Recombinant monoclonal antibody approved for the treatment of paroxysmal nocturnal hemoglobinuria to reduce hemolysis
Soliris Eculizumab ALEXIONRecombinant monoclonal antibody approved for the treatment of paroxysmal nocturnal hemoglobinuria to reduce hemolysis
This recombinant humanized monoclonal antibody binds specifically and with high affinity to the complement protein C5, inhibiting its cleavage to C5a and C5b and preventing the generation of the terminal complement complex C5b-9. Eculizumab prevents terminal complement-mediated intravascular hemolysis. This agent was approved on March 16, 2007, for the treatment of paroxysmal nocturnal hemoglobinuria (PNH) to reduce hemolysis.
Efficacy. The efficacy of eculizumab was evaluated in a randomized, double-blind, placebo-controlled, 26-week study (Study 1); in a single-arm, 52-week study (Study 2); and in a long-term extension study. All patients received meningococcal vaccinations before eculizumab treatment. In all trials, the dose of eculizumab (administered as an intravenous infusion over 25–45 minutes) was 600 mg every 7±2 days for 4 weeks, followed by 900 mg 7±2 days later, then 900 mg every 14±2 days for the study duration. In Study 1, patients with PNH who had undergone ≥4 transfusions in the previous 12 months, had flow cytometric confirmation of ≥10% PNH cells, and had platelet counts of ≥100,000/microliter were randomized to receive either eculizumab (n=43) or placebo (n=44). Study end points included the number of patients achieving hemoglobin stabilization, the number of red blood cell units transfused, fatigue, and health-related quality of life. Patients treated with eculizumab had significantly reduced hemolysis (P<.001), resulting in a reduced incidence of anemia (indicated by increased hemoglobin stabilization and reduced need for red blood cell transfusions) versus placebotreated patients. After 3 weeks of eculizumab treatment, patients also reported less fatigue and improved health-related quality of life. In Study 2, patients with PNH who had undergone ≥1 transfusion in the previous 24 months and who had ≥30,000 platelets/microliter received eculizumab for 52 weeks. Of the 97 enrolled patients, 96 completed the study. Eculizumab treatment resulted in a reduction in intravascular hemolysis that was sustained over the treatment period and that reduced both fatigue and the need for red blood cell transfusions. Eculizumab-treated patients (N=187) were also enrolled in a long-termextension study, in which all patients sustained a reduction in intravascular hemolysis over the treatment period (range, 10–54 months).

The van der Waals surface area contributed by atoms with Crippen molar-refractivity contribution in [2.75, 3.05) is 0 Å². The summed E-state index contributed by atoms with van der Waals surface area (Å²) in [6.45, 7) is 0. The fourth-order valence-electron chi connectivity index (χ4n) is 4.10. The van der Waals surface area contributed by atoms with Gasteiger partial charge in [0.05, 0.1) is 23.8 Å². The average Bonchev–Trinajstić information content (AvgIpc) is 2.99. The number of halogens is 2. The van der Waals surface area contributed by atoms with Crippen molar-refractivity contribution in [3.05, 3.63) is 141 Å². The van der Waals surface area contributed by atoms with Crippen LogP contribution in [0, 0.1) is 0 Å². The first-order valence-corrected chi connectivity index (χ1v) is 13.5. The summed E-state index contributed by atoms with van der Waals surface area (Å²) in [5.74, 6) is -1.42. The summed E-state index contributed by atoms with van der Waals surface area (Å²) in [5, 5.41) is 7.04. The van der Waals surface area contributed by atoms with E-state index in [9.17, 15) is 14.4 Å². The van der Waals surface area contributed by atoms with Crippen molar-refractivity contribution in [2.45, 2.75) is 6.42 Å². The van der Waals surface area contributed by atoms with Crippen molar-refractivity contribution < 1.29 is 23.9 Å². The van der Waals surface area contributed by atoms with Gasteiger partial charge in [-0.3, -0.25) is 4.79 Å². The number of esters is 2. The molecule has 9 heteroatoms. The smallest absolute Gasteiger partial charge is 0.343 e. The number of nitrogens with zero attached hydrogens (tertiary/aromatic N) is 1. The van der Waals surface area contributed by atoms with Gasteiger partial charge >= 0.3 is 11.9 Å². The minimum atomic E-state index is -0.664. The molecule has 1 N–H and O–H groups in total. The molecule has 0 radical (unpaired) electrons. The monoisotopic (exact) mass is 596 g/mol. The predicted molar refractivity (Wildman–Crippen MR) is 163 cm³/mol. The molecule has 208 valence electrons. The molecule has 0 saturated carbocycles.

Dosing. The recommended dose regimen for eculizumab treatment is 600 mg every 7 days for the first 4 weeks, followed by 900 mg for the fifth dose 7 days later, then 900 mg every 14 days thereafter. Eculizumab should be administered at these recommended time points or within 2 days of these time points. Eculizumab must be diluted to a final admixture concentration of 5 mg/mL; the final admixed eculizumab 5-mg/mL infusion volume is 120 mL for 600-mg doses and 180 mL for 900-mg doses. The admixture should be allowed to adjust to room temperature and should then be administered by intravenous infusion over 35 minutes via gravity feed, a syringe-type pump, or an infusion pump.
Pricing. The annual wholesale acquisition cost of eculizumab is expected to be approximately $389,000, or $4,992 per 300-mg vial.